Summary: A new large-scale genome-wide study has identified 18 new genetic risk factors for opioid use disorder, bringing the number of OUD-associated genes from 1-19.
A new human genomics study led by Yale scientists has identified genetic risk factors for opioid use disorder (OUD) and related substance use disorders according to a new large-scale genome-wide association study—increasing the number of risk genes known from 1 to 19.
This work comes as opioid-related overdoses have reached an all-time high in the United States and continue to surge around the world. The findings, published in Molecular Psychiatry, address a pressing need as genetic discovery for OUD has been limited in recent years. Genetic discovery leads to better understanding of biology.
Senior author Joel Gelernter, MD, Foundations Fund Professor of Psychiatry and professor of genetics and of neuroscience at Yale, said not much is known about specific genetic factors that influence risk for OUD.
In this study, researchers worked to increase knowledge of OUD genetics by completing a meta-analysis for OUD—that is, putting together data from many different studies—and then by incorporating genetic information from other related substance use disorders for more gene-finding power.
Researchers examined genetic data from over 600,000 participants of European and African genetic ancestry, more information than prior studies on OUD risk variation.
The scientists identified genetic variation in 19 genes that was associated with OUD risk; OPRM1 and FURIN were two genes identified in the analysis of OUD alone, with many more genes identified in the analysis that incorporated information from OUD along with cannabis use disorder and alcohol use disorder.
“OPRM1 is a gene that encodes mu opioid receptors in the brain making it a prime genetic possibility for OUD—prior work showed that variation in this gene influences OUD risk. Our challenge was to move beyond OPRM1,” Gelernter said.
“Our effort brought in as much genome-wide data as possible. We wanted to compile as many datasets and samples as we could,” said Joseph D. Deak, Ph.D., postdoctoral fellow in the Yale Department of Psychiatry Division of Human Genetics and the paper’s first author.
“We believe our findings have identified genetic risk specific to OUD as well as genetic risk shared more broadly with other kinds of substance use disorders. That is consistent with prior studies that show specific genetic effects for certain drugs along with shared genetic liability for substance use disorders more broadly.”
The findings also reveal genetic connections between the development of OUD and related conditions such as chronic pain, the inability to work because of a sickness or a disability, and other psychiatric outcomes like anxiety, depression, and PTSD.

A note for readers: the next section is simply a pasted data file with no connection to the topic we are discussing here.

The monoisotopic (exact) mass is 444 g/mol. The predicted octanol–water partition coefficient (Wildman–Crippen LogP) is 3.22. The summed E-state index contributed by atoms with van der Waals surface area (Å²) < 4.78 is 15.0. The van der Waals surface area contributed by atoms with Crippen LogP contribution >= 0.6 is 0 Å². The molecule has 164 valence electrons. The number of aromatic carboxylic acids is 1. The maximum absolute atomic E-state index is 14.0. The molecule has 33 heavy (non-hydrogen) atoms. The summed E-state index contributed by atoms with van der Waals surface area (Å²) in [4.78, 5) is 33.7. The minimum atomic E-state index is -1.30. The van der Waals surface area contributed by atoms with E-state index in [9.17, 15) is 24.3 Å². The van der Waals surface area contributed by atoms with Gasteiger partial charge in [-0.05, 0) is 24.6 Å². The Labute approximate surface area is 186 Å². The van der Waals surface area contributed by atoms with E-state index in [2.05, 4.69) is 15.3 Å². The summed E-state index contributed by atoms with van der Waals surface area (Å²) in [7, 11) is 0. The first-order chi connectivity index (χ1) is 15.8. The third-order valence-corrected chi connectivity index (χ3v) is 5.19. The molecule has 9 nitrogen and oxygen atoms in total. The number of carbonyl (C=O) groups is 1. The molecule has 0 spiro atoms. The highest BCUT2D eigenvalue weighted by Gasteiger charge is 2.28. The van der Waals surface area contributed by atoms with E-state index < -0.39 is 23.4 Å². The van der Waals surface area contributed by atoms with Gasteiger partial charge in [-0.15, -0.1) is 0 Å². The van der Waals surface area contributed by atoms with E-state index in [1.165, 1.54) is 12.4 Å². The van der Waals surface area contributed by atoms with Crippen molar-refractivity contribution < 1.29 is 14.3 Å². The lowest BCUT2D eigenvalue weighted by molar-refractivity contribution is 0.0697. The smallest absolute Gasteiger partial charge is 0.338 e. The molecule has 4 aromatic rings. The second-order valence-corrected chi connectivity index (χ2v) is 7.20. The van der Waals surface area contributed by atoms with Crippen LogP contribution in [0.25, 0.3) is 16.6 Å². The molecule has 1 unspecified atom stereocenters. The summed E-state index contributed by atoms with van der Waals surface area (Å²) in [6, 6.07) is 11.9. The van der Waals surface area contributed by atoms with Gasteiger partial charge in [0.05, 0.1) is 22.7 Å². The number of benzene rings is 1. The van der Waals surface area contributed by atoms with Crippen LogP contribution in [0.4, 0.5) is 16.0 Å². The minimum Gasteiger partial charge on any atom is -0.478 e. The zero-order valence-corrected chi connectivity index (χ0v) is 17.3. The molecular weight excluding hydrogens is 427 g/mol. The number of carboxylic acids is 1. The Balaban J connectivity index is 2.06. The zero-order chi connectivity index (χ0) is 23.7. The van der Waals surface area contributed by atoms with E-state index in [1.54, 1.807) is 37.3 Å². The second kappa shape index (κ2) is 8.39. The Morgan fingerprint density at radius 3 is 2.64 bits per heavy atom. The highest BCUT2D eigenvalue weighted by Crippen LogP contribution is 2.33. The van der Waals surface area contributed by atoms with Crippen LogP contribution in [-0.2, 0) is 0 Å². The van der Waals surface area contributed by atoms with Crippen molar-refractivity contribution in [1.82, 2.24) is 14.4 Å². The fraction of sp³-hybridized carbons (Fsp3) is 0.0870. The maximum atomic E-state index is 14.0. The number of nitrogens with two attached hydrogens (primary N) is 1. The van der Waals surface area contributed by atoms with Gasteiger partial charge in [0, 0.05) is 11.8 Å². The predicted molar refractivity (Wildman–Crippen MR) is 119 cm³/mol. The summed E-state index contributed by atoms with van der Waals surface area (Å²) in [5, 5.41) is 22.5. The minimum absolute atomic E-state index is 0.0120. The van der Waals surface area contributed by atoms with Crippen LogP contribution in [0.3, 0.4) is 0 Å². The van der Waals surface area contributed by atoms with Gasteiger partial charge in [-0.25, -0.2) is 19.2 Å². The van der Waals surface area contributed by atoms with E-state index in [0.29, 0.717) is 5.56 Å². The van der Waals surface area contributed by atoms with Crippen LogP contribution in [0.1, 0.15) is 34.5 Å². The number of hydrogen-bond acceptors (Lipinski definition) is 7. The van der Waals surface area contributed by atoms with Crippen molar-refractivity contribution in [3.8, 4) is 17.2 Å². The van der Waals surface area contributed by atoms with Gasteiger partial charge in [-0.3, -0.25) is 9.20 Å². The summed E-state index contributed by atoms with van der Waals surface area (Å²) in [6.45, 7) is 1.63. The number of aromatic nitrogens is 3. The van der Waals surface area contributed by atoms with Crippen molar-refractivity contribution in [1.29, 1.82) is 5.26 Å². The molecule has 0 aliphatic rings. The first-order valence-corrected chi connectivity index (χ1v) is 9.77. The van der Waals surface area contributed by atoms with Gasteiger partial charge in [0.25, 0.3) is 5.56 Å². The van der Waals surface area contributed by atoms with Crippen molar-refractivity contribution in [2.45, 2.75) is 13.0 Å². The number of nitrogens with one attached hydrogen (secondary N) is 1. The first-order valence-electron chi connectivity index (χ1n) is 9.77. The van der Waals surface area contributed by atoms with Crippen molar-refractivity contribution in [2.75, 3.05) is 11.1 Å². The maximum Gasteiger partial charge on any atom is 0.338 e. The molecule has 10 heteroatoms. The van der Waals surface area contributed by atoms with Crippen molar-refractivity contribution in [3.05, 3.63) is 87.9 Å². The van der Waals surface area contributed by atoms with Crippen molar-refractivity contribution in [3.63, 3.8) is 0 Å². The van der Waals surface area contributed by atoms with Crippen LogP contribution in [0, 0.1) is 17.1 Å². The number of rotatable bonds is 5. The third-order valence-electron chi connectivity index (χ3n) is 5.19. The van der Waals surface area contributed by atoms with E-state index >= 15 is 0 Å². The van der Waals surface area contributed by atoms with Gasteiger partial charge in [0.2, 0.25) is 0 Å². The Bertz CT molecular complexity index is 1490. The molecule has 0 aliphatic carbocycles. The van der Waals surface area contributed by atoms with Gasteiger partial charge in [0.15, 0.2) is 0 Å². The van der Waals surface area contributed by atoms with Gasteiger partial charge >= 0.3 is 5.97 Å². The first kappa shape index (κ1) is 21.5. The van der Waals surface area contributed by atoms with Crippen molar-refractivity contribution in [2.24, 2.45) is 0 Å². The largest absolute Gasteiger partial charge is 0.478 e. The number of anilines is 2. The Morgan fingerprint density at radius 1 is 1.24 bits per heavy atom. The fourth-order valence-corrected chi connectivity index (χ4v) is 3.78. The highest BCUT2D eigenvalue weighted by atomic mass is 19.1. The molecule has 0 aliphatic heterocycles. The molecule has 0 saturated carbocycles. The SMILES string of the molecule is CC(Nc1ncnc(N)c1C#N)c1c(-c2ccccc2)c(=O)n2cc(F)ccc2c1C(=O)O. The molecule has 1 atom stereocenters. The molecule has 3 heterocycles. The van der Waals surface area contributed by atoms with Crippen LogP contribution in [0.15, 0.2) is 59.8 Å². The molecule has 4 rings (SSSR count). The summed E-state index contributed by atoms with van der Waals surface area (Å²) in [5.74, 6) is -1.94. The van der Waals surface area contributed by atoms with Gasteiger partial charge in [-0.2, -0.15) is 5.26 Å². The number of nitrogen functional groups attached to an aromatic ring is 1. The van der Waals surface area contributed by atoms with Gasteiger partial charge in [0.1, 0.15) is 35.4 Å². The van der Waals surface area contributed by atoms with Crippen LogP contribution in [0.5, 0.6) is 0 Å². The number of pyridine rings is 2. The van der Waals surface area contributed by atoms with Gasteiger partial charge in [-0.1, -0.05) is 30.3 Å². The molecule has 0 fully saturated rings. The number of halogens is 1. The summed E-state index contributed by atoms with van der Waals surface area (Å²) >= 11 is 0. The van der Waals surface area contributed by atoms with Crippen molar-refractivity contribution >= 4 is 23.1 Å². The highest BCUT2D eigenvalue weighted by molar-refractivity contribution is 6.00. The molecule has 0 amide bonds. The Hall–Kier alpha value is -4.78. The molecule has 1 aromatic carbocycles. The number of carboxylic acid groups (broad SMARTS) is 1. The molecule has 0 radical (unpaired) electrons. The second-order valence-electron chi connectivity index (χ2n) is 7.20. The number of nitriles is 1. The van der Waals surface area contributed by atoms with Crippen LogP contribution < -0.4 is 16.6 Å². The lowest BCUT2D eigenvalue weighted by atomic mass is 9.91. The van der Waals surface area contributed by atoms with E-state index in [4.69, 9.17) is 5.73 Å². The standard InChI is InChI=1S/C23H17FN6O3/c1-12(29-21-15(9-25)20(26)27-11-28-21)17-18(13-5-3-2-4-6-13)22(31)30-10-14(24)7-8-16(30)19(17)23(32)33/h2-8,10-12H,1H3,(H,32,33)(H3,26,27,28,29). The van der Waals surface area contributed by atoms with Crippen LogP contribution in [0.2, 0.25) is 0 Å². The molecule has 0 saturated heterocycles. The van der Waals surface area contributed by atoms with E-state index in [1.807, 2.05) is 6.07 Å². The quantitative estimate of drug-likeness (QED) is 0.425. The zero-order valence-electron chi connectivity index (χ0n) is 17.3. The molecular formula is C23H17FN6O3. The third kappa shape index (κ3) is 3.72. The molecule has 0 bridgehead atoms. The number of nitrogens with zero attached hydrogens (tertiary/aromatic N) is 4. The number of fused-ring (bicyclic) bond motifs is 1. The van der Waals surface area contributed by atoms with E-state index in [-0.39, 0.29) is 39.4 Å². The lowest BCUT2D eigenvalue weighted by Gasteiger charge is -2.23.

“These genetic findings line up with common features often seen in the clinical presentation of individuals diagnosed with OUD. We found that genetic overlap,” Deak said.
We know that there are many factors that influence risk for substance use disorders such as OUD. These results do not say that anyone with these specific genetic risk factors should or shouldn’t be prescribed opioids to manage pain or anything like that; this work doesn’t support that conclusion, but it could help explain some unanswered questions as we continue to expand on these findings in hopes of helping address public health concerns related to opioids.
About this genetics and addiction research news
Author: Christopher Gardner Source: Yale Contact: Christopher Gardner – Yale Image: The image is in the public domain
Despite the large toll of opioid use disorder (OUD), genome-wide association studies (GWAS) of OUD to date have yielded few susceptibility loci.
We performed a large-scale GWAS of OUD in individuals of European (EUR) and African (AFR) ancestry, optimizing genetic informativeness by performing MTAG (Multi-trait analysis of GWAS) with genetically correlated substance use disorders (SUDs).
Meta-analysis included seven cohorts: the Million Veteran Program, Psychiatric Genomics Consortium, iPSYCH, FinnGen, Partners Biobank, BioVU, and Yale-Penn 3, resulting in a total N = 639,063 (Ncases = 20,686;Neffective = 77,026) across ancestries. OUD cases were defined as having a lifetime OUD diagnosis, and controls as anyone not known to meet OUD criteria. We estimated SNP-heritability (h2SNP) and genetic correlations (rg).
Based on genetic correlation, we performed MTAG on OUD, alcohol use disorder (AUD), and cannabis use disorder (CanUD). A leave-one-out polygenic risk score (PRS) analysis was performed to compare OUD and OUD-MTAG PRS as predictors of OUD case status in Yale-Penn 3.
The EUR meta-analysis identified three genome-wide significant (GWS; p ≤ 5 × 10−8) lead SNPs—one at FURIN (rs11372849; p = 9.54 × 10−10) and two OPRM1 variants (rs1799971, p = 4.92 × 10−09; rs79704991, p = 1.11 × 10−08; r2 = 0.02). Rs1799971 (p = 4.91 × 10−08) and another OPRM1 variant (rs9478500; p = 1.95 × 10−08; r2 = 0.03) were identified in the cross-ancestry meta-analysis. Estimated h2SNP was 12.75%, with strong rg with CanUD (rg = 0.82; p = 1.14 × 10−47) and AUD (rg = 0.77; p = 6.36 × 10−78).
The OUD-MTAG resulted in a GWAS Nequivalent = 128,748 and 18 independent GWS loci, some mapping to genes or gene regions that have previously been associated with psychiatric or addiction phenotypes.
The OUD-MTAG PRS accounted for 3.81% of OUD variance (beta = 0.61;s.e. = 0.066; p = 2.00 × 10−16) compared to 2.41% (beta = 0.45; s.e. = 0.058; p = 2.90 × 10−13) explained by the OUD PRS. The current study identified OUD variant associations at OPRM1, single variant associations with FURIN, and 18 GWS associations in the OUD-MTAG.
The genetic architecture of OUD is likely influenced by both OUD-specific loci and loci shared across SUDs.